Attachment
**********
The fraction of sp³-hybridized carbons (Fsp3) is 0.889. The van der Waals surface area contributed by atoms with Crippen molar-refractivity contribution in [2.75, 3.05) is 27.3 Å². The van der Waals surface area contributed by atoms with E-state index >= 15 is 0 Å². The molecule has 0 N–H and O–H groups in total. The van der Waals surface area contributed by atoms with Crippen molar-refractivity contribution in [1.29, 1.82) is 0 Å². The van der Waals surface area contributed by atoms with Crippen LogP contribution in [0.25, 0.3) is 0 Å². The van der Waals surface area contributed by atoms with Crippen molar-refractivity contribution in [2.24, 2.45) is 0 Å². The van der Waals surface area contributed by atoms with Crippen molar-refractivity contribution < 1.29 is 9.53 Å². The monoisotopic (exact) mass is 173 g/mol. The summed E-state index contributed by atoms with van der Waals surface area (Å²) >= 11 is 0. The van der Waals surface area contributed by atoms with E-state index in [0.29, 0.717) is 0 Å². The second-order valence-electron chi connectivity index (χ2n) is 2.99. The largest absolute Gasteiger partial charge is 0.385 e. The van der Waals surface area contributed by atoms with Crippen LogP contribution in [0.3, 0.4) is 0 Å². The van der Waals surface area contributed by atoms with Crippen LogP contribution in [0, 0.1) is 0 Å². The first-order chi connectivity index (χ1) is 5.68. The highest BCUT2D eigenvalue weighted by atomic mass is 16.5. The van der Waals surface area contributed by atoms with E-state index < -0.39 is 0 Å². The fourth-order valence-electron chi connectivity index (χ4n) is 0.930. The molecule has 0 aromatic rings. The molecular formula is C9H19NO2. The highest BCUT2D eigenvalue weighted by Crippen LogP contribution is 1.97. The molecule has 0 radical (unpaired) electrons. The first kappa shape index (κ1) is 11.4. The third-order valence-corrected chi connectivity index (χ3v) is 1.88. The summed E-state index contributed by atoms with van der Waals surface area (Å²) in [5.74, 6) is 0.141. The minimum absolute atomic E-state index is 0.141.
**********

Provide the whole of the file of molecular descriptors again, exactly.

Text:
The fraction of sp³-hybridized carbons (Fsp3) is 0.889. The van der Waals surface area contributed by atoms with Crippen molar-refractivity contribution in [2.75, 3.05) is 27.3 Å². The van der Waals surface area contributed by atoms with E-state index >= 15 is 0 Å². The molecule has 0 N–H and O–H groups in total. The van der Waals surface area contributed by atoms with Crippen molar-refractivity contribution in [1.29, 1.82) is 0 Å². The van der Waals surface area contributed by atoms with Crippen LogP contribution in [0.25, 0.3) is 0 Å². The van der Waals surface area contributed by atoms with Crippen molar-refractivity contribution in [2.24, 2.45) is 0 Å². The van der Waals surface area contributed by atoms with Crippen molar-refractivity contribution < 1.29 is 9.53 Å². The monoisotopic (exact) mass is 173 g/mol. The summed E-state index contributed by atoms with van der Waals surface area (Å²) >= 11 is 0. The van der Waals surface area contributed by atoms with E-state index in [0.29, 0.717) is 0 Å². The second-order valence-electron chi connectivity index (χ2n) is 2.99. The largest absolute Gasteiger partial charge is 0.385 e. The van der Waals surface area contributed by atoms with Crippen LogP contribution in [0.3, 0.4) is 0 Å². The van der Waals surface area contributed by atoms with Crippen LogP contribution in [0, 0.1) is 0 Å². The first-order chi connectivity index (χ1) is 5.68. The highest BCUT2D eigenvalue weighted by atomic mass is 16.5. The van der Waals surface area contributed by atoms with E-state index < -0.39 is 0 Å². The fourth-order valence-electron chi connectivity index (χ4n) is 0.930. The molecule has 0 aromatic rings. The molecular formula is C9H19NO2. The highest BCUT2D eigenvalue weighted by Crippen LogP contribution is 1.97. The molecule has 0 radical (unpaired) electrons. The first kappa shape index (κ1) is 11.4. The third-order valence-corrected chi connectivity index (χ3v) is 1.88. The summed E-state index contributed by atoms with van der Waals surface area (Å²) in [5.74, 6) is 0.141. The minimum absolute atomic E-state index is 0.141.